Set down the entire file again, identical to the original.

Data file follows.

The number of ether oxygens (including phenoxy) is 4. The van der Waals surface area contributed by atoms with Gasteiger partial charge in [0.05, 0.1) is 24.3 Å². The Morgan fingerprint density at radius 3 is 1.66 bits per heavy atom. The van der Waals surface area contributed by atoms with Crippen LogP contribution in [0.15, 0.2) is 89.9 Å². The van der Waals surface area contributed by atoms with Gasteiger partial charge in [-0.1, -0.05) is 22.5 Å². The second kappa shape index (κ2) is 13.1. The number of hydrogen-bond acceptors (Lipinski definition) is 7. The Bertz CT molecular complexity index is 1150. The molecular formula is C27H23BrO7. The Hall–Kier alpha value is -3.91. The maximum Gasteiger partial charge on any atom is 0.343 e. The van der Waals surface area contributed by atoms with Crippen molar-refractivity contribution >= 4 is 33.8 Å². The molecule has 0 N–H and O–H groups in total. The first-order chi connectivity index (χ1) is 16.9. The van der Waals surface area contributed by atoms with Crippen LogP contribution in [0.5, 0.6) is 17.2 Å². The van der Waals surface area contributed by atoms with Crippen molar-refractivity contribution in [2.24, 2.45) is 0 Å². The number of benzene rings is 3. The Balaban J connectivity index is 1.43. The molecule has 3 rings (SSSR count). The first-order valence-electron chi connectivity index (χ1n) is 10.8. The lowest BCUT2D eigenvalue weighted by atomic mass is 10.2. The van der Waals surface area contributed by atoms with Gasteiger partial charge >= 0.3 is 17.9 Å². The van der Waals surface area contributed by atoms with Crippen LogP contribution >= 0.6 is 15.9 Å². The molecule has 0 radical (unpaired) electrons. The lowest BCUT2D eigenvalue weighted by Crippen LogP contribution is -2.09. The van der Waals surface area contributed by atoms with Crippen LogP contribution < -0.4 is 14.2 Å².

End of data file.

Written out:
The number of ether oxygens (including phenoxy) is 4. The van der Waals surface area contributed by atoms with Gasteiger partial charge in [0.05, 0.1) is 24.3 Å². The Morgan fingerprint density at radius 3 is 1.66 bits per heavy atom. The van der Waals surface area contributed by atoms with Crippen LogP contribution in [0.15, 0.2) is 89.9 Å². The van der Waals surface area contributed by atoms with Gasteiger partial charge in [-0.1, -0.05) is 22.5 Å². The second kappa shape index (κ2) is 13.1. The number of hydrogen-bond acceptors (Lipinski definition) is 7. The Bertz CT molecular complexity index is 1150. The molecular formula is C27H23BrO7. The Hall–Kier alpha value is -3.91. The maximum Gasteiger partial charge on any atom is 0.343 e. The van der Waals surface area contributed by atoms with Crippen molar-refractivity contribution >= 4 is 33.8 Å². The molecule has 0 N–H and O–H groups in total. The first-order chi connectivity index (χ1) is 16.9. The van der Waals surface area contributed by atoms with Crippen LogP contribution in [0.5, 0.6) is 17.2 Å². The van der Waals surface area contributed by atoms with Crippen molar-refractivity contribution in [2.24, 2.45) is 0 Å². The number of benzene rings is 3. The Balaban J connectivity index is 1.43. The molecule has 3 rings (SSSR count). The first-order valence-electron chi connectivity index (χ1n) is 10.8. The lowest BCUT2D eigenvalue weighted by atomic mass is 10.2. The van der Waals surface area contributed by atoms with Gasteiger partial charge >= 0.3 is 17.9 Å². The van der Waals surface area contributed by atoms with Crippen LogP contribution >= 0.6 is 15.9 Å². The molecule has 0 radical (unpaired) electrons. The lowest BCUT2D eigenvalue weighted by Crippen LogP contribution is -2.09. The van der Waals surface area contributed by atoms with Crippen LogP contribution < -0.4 is 14.2 Å².